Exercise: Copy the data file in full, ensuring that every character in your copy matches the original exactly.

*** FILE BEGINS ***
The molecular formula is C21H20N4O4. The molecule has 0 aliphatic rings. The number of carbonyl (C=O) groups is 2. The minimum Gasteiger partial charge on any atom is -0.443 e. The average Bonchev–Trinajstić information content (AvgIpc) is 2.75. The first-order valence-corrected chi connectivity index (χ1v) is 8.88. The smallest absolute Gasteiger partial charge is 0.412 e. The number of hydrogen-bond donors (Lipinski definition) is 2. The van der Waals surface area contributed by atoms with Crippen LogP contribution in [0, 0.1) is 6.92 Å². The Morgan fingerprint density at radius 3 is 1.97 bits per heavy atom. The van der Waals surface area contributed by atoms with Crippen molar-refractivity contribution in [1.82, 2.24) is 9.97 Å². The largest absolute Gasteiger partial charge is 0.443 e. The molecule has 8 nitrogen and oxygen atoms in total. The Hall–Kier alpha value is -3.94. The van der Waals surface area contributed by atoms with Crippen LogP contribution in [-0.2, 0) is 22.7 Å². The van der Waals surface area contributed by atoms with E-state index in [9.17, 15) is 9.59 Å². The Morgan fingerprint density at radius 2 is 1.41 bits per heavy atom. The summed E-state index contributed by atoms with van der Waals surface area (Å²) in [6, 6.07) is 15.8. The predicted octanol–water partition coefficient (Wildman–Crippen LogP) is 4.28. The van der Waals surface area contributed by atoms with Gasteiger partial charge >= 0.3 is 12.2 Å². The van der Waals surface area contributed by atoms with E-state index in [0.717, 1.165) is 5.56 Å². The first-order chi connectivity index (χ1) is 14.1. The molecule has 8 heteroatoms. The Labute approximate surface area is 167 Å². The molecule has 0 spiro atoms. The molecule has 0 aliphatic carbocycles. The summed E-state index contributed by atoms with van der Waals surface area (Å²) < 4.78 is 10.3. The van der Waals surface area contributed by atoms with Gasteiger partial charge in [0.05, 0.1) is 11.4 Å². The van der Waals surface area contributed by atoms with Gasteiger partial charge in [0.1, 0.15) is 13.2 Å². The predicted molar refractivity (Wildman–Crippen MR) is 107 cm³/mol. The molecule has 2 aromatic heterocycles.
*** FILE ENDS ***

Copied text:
The molecular formula is C21H20N4O4. The molecule has 0 aliphatic rings. The number of carbonyl (C=O) groups is 2. The minimum Gasteiger partial charge on any atom is -0.443 e. The average Bonchev–Trinajstić information content (AvgIpc) is 2.75. The first-order valence-corrected chi connectivity index (χ1v) is 8.88. The smallest absolute Gasteiger partial charge is 0.412 e. The number of hydrogen-bond donors (Lipinski definition) is 2. The van der Waals surface area contributed by atoms with Crippen LogP contribution in [0, 0.1) is 6.92 Å². The Morgan fingerprint density at radius 3 is 1.97 bits per heavy atom. The van der Waals surface area contributed by atoms with Crippen molar-refractivity contribution in [1.82, 2.24) is 9.97 Å². The largest absolute Gasteiger partial charge is 0.443 e. The molecule has 8 nitrogen and oxygen atoms in total. The Hall–Kier alpha value is -3.94. The van der Waals surface area contributed by atoms with Crippen LogP contribution in [-0.2, 0) is 22.7 Å². The van der Waals surface area contributed by atoms with E-state index in [9.17, 15) is 9.59 Å². The Morgan fingerprint density at radius 2 is 1.41 bits per heavy atom. The summed E-state index contributed by atoms with van der Waals surface area (Å²) in [6, 6.07) is 15.8. The predicted octanol–water partition coefficient (Wildman–Crippen LogP) is 4.28. The van der Waals surface area contributed by atoms with Gasteiger partial charge >= 0.3 is 12.2 Å². The van der Waals surface area contributed by atoms with E-state index in [0.717, 1.165) is 5.56 Å². The first-order chi connectivity index (χ1) is 14.1. The molecule has 8 heteroatoms. The Labute approximate surface area is 167 Å². The molecule has 0 spiro atoms. The molecule has 0 aliphatic carbocycles. The summed E-state index contributed by atoms with van der Waals surface area (Å²) < 4.78 is 10.3. The van der Waals surface area contributed by atoms with Gasteiger partial charge in [0.05, 0.1) is 11.4 Å². The van der Waals surface area contributed by atoms with Gasteiger partial charge in [0.1, 0.15) is 13.2 Å². The predicted molar refractivity (Wildman–Crippen MR) is 107 cm³/mol. The molecule has 2 aromatic heterocycles.